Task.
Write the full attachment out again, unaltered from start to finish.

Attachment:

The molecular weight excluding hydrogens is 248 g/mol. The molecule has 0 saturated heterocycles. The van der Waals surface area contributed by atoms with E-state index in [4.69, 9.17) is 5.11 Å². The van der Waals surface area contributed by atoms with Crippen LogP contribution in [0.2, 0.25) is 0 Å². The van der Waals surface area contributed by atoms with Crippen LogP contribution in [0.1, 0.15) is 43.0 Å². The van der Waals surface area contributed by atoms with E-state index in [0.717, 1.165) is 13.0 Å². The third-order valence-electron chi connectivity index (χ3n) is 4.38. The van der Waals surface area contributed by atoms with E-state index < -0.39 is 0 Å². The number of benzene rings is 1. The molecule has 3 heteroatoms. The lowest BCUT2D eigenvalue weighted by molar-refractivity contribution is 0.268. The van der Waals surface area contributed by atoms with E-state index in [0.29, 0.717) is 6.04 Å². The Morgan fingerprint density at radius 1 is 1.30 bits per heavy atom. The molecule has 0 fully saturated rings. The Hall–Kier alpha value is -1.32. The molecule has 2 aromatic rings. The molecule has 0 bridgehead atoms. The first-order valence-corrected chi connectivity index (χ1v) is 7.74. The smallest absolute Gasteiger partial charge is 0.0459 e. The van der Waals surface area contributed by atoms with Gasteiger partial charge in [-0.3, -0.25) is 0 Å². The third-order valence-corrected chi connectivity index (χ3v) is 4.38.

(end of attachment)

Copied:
The molecular weight excluding hydrogens is 248 g/mol. The molecule has 0 saturated heterocycles. The van der Waals surface area contributed by atoms with E-state index in [4.69, 9.17) is 5.11 Å². The van der Waals surface area contributed by atoms with Crippen LogP contribution in [0.2, 0.25) is 0 Å². The van der Waals surface area contributed by atoms with Crippen LogP contribution in [0.1, 0.15) is 43.0 Å². The van der Waals surface area contributed by atoms with E-state index in [0.717, 1.165) is 13.0 Å². The third-order valence-electron chi connectivity index (χ3n) is 4.38. The van der Waals surface area contributed by atoms with E-state index < -0.39 is 0 Å². The number of benzene rings is 1. The molecule has 3 heteroatoms. The lowest BCUT2D eigenvalue weighted by molar-refractivity contribution is 0.268. The van der Waals surface area contributed by atoms with E-state index in [0.29, 0.717) is 6.04 Å². The Morgan fingerprint density at radius 1 is 1.30 bits per heavy atom. The molecule has 0 fully saturated rings. The Hall–Kier alpha value is -1.32. The molecule has 2 aromatic rings. The molecule has 0 bridgehead atoms. The first-order valence-corrected chi connectivity index (χ1v) is 7.74. The smallest absolute Gasteiger partial charge is 0.0459 e. The van der Waals surface area contributed by atoms with Gasteiger partial charge in [-0.3, -0.25) is 0 Å². The third-order valence-corrected chi connectivity index (χ3v) is 4.38.